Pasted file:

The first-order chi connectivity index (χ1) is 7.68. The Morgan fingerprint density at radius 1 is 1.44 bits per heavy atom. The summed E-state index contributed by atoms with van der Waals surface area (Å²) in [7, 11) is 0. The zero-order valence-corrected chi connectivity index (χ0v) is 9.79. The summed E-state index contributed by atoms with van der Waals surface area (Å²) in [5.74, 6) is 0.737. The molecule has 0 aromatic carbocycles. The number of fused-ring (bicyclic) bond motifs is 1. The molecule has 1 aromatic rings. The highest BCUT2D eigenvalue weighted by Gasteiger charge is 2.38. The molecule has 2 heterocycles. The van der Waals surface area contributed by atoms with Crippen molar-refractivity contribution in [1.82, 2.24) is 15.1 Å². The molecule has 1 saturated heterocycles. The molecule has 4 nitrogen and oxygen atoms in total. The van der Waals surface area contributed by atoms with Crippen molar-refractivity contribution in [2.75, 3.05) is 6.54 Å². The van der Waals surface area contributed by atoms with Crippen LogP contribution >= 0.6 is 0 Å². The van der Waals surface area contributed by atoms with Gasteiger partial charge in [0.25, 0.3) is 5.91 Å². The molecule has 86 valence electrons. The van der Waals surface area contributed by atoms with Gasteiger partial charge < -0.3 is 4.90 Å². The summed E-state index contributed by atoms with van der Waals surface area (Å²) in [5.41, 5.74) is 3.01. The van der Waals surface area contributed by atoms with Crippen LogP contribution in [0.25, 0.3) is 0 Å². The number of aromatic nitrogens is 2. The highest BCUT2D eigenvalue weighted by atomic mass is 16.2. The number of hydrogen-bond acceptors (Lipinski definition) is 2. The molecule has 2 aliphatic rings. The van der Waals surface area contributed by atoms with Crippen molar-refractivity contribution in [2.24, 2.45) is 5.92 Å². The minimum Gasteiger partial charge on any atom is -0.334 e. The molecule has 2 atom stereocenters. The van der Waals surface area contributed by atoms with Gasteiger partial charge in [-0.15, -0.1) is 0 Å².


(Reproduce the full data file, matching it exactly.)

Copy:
The first-order chi connectivity index (χ1) is 7.68. The Morgan fingerprint density at radius 1 is 1.44 bits per heavy atom. The summed E-state index contributed by atoms with van der Waals surface area (Å²) in [7, 11) is 0. The zero-order valence-corrected chi connectivity index (χ0v) is 9.79. The summed E-state index contributed by atoms with van der Waals surface area (Å²) in [5.74, 6) is 0.737. The molecule has 0 aromatic carbocycles. The number of fused-ring (bicyclic) bond motifs is 1. The molecule has 1 aromatic rings. The highest BCUT2D eigenvalue weighted by Gasteiger charge is 2.38. The molecule has 2 heterocycles. The van der Waals surface area contributed by atoms with Crippen molar-refractivity contribution in [1.82, 2.24) is 15.1 Å². The molecule has 1 saturated heterocycles. The molecule has 4 nitrogen and oxygen atoms in total. The van der Waals surface area contributed by atoms with Crippen molar-refractivity contribution in [2.75, 3.05) is 6.54 Å². The van der Waals surface area contributed by atoms with Crippen LogP contribution >= 0.6 is 0 Å². The van der Waals surface area contributed by atoms with Gasteiger partial charge in [0.25, 0.3) is 5.91 Å². The molecule has 86 valence electrons. The van der Waals surface area contributed by atoms with Gasteiger partial charge < -0.3 is 4.90 Å². The summed E-state index contributed by atoms with van der Waals surface area (Å²) in [5.41, 5.74) is 3.01. The van der Waals surface area contributed by atoms with Crippen LogP contribution in [0.25, 0.3) is 0 Å². The number of aromatic nitrogens is 2. The highest BCUT2D eigenvalue weighted by atomic mass is 16.2. The number of hydrogen-bond acceptors (Lipinski definition) is 2. The molecule has 2 aliphatic rings. The van der Waals surface area contributed by atoms with Crippen molar-refractivity contribution in [2.24, 2.45) is 5.92 Å². The minimum Gasteiger partial charge on any atom is -0.334 e. The molecule has 2 atom stereocenters. The van der Waals surface area contributed by atoms with Gasteiger partial charge in [-0.15, -0.1) is 0 Å².